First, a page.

Other people you might invite by email:

  • Inivte the owners/organizers of the venue
  • Invite your community leaders
  • Invite other local organizations or women’s groups
  • Invite the press

 

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Facebook Event

Create a Facebook Event & invite your facebook friends. Not sure how, here’s a step-by-step plan for you. (This may have changed depending if Facebook made any recent graphical changes)

1. log into your facebook account2. Go to your facebook page

3. Click the “More” link (currently located next to your # of friends). Scroll down to “Events” & click it

4. Click “Create Event” and follow the on-screen instructions.

If you are needing info for your Facebook Event we suggest that you download the email template and use that same information. And feel free use any photo or drag & drop (or right click) any photo from this website for this promotion.

Be sure to enable the features that allow people to forward your event information to their friends. You can also just send a message with the event information to your friends and to groups that might be interested.

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Local Media

We have designed this list to be comprehensive in order to empower you to do the best Red Tent possible. We realize that some sections will not be applicable to everyone and this section on local media is a great example – depending on your objectives and your audience, you may or may not decide to pursue media coverage. That’s fine, as it’s all about how best to reach and impact your audience. But read on for some guidance for how simple media outreach can be!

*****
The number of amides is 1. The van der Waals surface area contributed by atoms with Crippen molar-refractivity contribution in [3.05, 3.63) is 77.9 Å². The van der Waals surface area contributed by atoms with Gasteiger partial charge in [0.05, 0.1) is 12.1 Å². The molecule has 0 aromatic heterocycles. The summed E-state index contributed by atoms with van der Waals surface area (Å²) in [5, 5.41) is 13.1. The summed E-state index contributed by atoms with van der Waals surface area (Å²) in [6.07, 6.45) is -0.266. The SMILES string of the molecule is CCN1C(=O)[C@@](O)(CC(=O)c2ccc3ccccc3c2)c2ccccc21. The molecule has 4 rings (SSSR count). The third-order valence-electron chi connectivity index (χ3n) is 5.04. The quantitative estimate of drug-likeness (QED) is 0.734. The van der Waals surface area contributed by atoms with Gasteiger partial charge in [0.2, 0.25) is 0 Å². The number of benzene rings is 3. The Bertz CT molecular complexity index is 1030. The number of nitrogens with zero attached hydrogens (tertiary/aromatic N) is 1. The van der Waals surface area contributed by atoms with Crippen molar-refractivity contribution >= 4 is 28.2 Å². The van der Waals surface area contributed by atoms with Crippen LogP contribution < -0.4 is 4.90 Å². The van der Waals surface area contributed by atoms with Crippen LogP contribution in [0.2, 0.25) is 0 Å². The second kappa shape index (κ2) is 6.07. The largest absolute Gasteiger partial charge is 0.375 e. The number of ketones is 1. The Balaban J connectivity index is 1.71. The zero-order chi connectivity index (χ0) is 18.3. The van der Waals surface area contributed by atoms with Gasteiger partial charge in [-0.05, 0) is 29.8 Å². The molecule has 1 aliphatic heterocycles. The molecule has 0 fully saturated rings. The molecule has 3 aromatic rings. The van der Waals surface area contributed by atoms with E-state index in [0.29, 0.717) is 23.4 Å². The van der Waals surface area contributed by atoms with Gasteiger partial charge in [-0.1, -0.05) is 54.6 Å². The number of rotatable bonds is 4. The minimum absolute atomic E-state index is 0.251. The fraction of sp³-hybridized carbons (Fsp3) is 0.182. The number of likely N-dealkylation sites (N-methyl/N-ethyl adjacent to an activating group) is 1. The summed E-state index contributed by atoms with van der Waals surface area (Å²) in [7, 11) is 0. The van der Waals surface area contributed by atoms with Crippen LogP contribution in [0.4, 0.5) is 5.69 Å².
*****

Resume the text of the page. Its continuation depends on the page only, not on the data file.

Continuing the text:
We understand that many small groups or community organizations may have limited capacity, so we’ve put together some basic tips that can be useful to those who are new to working with local media. Before you make complicated plans about how to promote your Red Tent, spend some time thinking about who is most likely to understand and appreciate it, and what media our target audience listens to, reads and logs on to. By targeting your core audience of women, you might decide that it makes more sense to focus on, say, an alternative weekly paper that already covers innovative community initiatives vs. the headline-driven daily paper that tends to focus on crime and celebrities.

Below are some basic tips for your media outreach:

Use the template press release as a guide to create your own. Ten days before the event, issue the release to a wide range of mainstream, alternative, community and specialized media. Make sure to send it to reporters covering women’s issues, the arts/entertainment, and metro sections.

Here are a number of ideas:

  • If the Press wants more info about the Red Tent
  • Get on local calendar listings